For years, doctors have been adamant about not smoking while pregnant. But just how bad is it?
A study led by Dr. Nadja Reissland in Durham University’s Department of Psychology looked twenty different fetuses over the course of twelve weeks.
Four of those fetuses belonged to mothers who smoked upwards of fourteencigarettes a day.
Every three weeks, researchers would take a 4D ultrasound of the fetuses.
Here is what they found:
There is a SIGNIFICANT difference in facial movement patterns between fetuses of mothers who smoked compared to those of mothers who didn’t smoke.
According to Durham University, scans revealed that fetuses exposed to smoke have a significantly higher rate of mouth movements. The fetuses also showed a higher rate of facial touching, but less significant than that of mouth movements.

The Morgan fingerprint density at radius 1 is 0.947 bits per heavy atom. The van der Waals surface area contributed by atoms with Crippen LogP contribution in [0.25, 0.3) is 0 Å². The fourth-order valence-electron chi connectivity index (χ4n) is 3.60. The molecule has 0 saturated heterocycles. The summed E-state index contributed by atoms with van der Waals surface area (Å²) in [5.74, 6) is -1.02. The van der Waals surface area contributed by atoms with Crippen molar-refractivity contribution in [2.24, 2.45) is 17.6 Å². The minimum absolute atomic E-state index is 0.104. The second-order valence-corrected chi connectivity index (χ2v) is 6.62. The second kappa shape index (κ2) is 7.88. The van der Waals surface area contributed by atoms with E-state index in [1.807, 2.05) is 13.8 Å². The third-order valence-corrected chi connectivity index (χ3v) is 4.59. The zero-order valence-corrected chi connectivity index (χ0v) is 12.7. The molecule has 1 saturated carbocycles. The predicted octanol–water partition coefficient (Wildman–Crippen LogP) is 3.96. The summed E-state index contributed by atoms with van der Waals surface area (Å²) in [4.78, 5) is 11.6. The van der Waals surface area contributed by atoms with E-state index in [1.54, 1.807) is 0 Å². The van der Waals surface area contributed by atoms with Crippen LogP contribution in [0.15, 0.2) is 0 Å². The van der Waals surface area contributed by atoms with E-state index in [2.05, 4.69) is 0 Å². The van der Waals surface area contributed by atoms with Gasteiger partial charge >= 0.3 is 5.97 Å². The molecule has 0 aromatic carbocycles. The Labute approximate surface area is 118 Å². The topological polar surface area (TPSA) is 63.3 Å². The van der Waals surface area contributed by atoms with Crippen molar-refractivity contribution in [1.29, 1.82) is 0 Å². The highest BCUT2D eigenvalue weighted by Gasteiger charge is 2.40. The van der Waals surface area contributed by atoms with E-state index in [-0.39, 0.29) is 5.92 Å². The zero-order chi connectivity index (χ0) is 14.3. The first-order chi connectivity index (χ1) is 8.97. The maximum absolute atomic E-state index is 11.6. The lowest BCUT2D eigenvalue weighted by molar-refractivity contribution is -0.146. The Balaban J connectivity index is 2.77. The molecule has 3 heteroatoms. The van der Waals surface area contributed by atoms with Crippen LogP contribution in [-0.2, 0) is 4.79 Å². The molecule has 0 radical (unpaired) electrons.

Babies mouth movements and facial touching is supposed to decrease as they develop in the womb.
It’s believed that the fetal central nervous system of those exposed to cigarette smoke don’t develop at the same rate as those not exposed to smoke.
Previous studies also revealed that fetuses exposed to smoke show a delay in speech processing abilities.
Professor Brian Francis, who co-authored the study, says the results give a better idea of the ill effects of smoking while pregnant.
“Technology means we can now see what was previously hidden, revealing how smoking affects the development of the fetus in ways we did not realize. This is yet further evidence of the negative effects of smoking in pregnancy.”
Thankfully, all the fetuses involved in this study were healthy when born.